Well know Hunting Beast Forum member Josh Beaman better know as "Bucky" on the site shares his Whitetail hunting tactics. Josh discusses scouting new properties, what he looks for in a property, how to use trail cameras effectively, how he transitioned to cataloging and hunting specific bucks, what have been his mistakes, and what have been his successes. He does all this while balancing a busy family and work life. A real world evolution as a hunter.What I learned:- Keep an open mind and learn for everyone around you- If you want to hunt mature whitetails then find properties where mature whitetail exist- Scouting takes time. Those that do it right often spend more time in the off season locating bucks and areas to hunt than they spent hunting during the season- A picture is just a picture it is the information you gather from it that is important - wind, weather, topography, time, location, and proximity- Patterns, patterns, and more patterns. Be a student of the outdoors and learn from your mistakes and successes. If you understand Whitetail behavior you can start to locate the best spots for mature bucks anywhere
Dan Infalt discusses summer scoutingWhat I learned:- Why summer scouting is important- What equipment I need for summer scouting- What are the key types of summer scouting (glassing, shinning, observation stands, trail cameras, journals, and mapping)- How to pattern a mature buck with summer scouting- How to use the various pieces of the puzzle to locate a mature whitetail - How to calculate travel routes and travel times with summer scouting - How to use trail cameras effectively - When not to be aggressive, hang back and observe
Well known hunting beast member Scott Shawl (Singing Bridge) discusses hunting large remote swamps in Michigan, and Ontario.What I Learned:- So you want to hunt swamps? How to get started- How to enter and exit a remote swamp (navigation)- How to scout a large swamp without disrupting bedding- How to overcome the vast area of the swamp, pinpoint key locations- How to set-up in a remote swamp- What sign to look for in large / remote swamps (tracks, droppings, rubs, scrapes, trails)- How to utilize sign in swamps - How to utilize natural barriers (creeks, tree falls, beaver dams) - How thermals and wind impact swamp hunting- How to be safe in remote swamps- How to use hunting pressure to your advantage- How many deer can you expect to see- How to utilize ground hunting and ground cover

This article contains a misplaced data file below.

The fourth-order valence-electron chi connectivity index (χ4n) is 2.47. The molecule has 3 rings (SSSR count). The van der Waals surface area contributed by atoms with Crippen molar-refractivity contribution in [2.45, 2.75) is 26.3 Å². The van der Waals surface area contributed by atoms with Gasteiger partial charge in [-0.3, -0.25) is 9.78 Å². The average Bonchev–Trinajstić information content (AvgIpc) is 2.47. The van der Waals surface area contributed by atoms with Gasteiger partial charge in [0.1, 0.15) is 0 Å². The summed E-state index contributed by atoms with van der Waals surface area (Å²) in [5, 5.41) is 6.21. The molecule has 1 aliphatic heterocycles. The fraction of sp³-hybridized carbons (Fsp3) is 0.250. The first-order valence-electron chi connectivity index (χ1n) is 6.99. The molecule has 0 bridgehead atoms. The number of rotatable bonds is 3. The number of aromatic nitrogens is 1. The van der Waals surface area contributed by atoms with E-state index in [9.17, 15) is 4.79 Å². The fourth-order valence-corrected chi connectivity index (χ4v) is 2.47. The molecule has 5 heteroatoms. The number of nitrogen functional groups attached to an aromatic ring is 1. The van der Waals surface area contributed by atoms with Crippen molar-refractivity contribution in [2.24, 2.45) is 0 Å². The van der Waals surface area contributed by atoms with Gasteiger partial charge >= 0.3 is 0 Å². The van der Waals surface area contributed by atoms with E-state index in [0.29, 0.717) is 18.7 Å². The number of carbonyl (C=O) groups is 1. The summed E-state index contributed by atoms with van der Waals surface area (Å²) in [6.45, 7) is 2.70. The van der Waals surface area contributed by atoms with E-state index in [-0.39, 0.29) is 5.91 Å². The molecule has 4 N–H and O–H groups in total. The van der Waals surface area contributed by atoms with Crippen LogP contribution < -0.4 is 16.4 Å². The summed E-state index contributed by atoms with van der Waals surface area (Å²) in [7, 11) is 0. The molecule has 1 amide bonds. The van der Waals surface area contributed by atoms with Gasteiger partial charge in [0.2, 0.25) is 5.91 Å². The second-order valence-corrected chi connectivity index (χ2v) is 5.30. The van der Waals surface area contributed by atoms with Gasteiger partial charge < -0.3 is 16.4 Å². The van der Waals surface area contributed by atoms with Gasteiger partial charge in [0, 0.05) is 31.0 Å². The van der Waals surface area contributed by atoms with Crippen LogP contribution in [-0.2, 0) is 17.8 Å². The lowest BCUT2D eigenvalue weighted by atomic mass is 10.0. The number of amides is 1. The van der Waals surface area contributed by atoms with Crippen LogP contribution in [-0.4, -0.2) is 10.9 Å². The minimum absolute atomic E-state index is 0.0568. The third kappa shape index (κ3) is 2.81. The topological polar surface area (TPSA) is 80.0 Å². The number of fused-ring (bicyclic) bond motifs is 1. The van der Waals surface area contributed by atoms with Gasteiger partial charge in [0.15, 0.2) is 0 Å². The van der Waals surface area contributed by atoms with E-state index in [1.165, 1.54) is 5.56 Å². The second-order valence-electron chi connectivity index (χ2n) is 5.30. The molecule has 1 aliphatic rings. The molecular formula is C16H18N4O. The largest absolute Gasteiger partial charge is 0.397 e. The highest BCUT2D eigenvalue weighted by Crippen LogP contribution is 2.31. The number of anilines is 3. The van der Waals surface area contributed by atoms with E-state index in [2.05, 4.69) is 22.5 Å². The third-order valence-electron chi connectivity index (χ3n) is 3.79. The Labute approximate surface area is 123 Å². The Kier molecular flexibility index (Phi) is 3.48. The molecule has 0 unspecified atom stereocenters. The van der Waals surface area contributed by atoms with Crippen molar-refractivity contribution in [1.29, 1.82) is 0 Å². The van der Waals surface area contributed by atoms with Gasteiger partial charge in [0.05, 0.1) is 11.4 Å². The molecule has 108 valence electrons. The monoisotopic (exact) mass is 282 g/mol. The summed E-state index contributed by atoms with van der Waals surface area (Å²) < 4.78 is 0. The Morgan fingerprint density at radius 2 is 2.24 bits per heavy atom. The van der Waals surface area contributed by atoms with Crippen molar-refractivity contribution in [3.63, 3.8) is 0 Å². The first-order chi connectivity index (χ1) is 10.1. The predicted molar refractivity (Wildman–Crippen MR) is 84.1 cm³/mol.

Long time Hunting Beast Member and Moderator Stanley Schmidt talks about his tactics and experiences hunting Whitetails in River Bottoms and Small WoodlotsWhat I learned:- How to access a river bottom set- How to play the wind and thermals in a river bottom set- How to combat hunting pressure on small wood lots - How to locate mature animals on small wood lots without bedding- How to hunt smarter, hunt the best spots during the best time- Sometimes there is no substitute for years of experience - Take advantage of all the info available to the modern hunter- Use of summer scouting & patterning to take a target buck- How to utilize small wood lot food sources
Dan Infalt discusses different types of deer sign in relation to deer bedding and setting up a successful hunt.What I learned:- What types of deer sign I can expect to see in the woods- How deer sign relates to bedding- How deer sign relates to rut activity - How to use deer sign to track / locate a mature whitetail - When to set-up on deer sign- The difference between sign made by a mature animal versus an immature animal
Dan Infalt discusses the impact of Wind and Thermals on Whitetail Hunting.What I learned:- How wind and thermals can impact your hunting sets- How to change my access based on wind- How thermals can change throughout the day- How topography impacts wind direction and flow- How thermals impact wind direction and flow- How to set-up for wind and thermals- Use of tree stand height and wind- Use of milkweed to track wind, and thermal currents